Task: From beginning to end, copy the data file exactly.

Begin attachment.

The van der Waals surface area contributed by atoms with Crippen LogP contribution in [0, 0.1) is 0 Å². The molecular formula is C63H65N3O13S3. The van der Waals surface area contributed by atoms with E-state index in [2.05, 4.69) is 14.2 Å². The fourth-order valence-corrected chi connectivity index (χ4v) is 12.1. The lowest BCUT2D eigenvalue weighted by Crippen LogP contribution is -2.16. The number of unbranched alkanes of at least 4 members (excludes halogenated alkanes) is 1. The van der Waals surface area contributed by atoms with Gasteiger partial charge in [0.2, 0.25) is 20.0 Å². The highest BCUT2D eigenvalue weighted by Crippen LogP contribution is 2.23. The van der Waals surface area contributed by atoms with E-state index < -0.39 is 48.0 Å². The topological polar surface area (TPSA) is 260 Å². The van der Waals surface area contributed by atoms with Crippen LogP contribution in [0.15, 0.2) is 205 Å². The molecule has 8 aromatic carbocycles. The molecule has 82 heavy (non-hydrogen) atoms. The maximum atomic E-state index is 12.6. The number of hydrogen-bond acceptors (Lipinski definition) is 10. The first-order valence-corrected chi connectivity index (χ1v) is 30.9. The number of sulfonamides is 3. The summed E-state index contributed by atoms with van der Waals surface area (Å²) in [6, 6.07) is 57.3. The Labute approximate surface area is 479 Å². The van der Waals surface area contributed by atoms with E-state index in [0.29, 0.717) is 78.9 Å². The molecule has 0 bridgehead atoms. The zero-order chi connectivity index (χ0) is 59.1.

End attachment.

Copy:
The van der Waals surface area contributed by atoms with Crippen LogP contribution in [0, 0.1) is 0 Å². The molecular formula is C63H65N3O13S3. The van der Waals surface area contributed by atoms with E-state index in [2.05, 4.69) is 14.2 Å². The fourth-order valence-corrected chi connectivity index (χ4v) is 12.1. The lowest BCUT2D eigenvalue weighted by Crippen LogP contribution is -2.16. The number of unbranched alkanes of at least 4 members (excludes halogenated alkanes) is 1. The van der Waals surface area contributed by atoms with Gasteiger partial charge in [0.2, 0.25) is 20.0 Å². The highest BCUT2D eigenvalue weighted by Crippen LogP contribution is 2.23. The van der Waals surface area contributed by atoms with E-state index < -0.39 is 48.0 Å². The topological polar surface area (TPSA) is 260 Å². The van der Waals surface area contributed by atoms with Crippen LogP contribution in [0.15, 0.2) is 205 Å². The molecule has 8 aromatic carbocycles. The molecule has 82 heavy (non-hydrogen) atoms. The maximum atomic E-state index is 12.6. The number of hydrogen-bond acceptors (Lipinski definition) is 10. The first-order valence-corrected chi connectivity index (χ1v) is 30.9. The number of sulfonamides is 3. The summed E-state index contributed by atoms with van der Waals surface area (Å²) in [6, 6.07) is 57.3. The Labute approximate surface area is 479 Å². The van der Waals surface area contributed by atoms with E-state index in [0.29, 0.717) is 78.9 Å². The molecule has 0 bridgehead atoms. The zero-order chi connectivity index (χ0) is 59.1.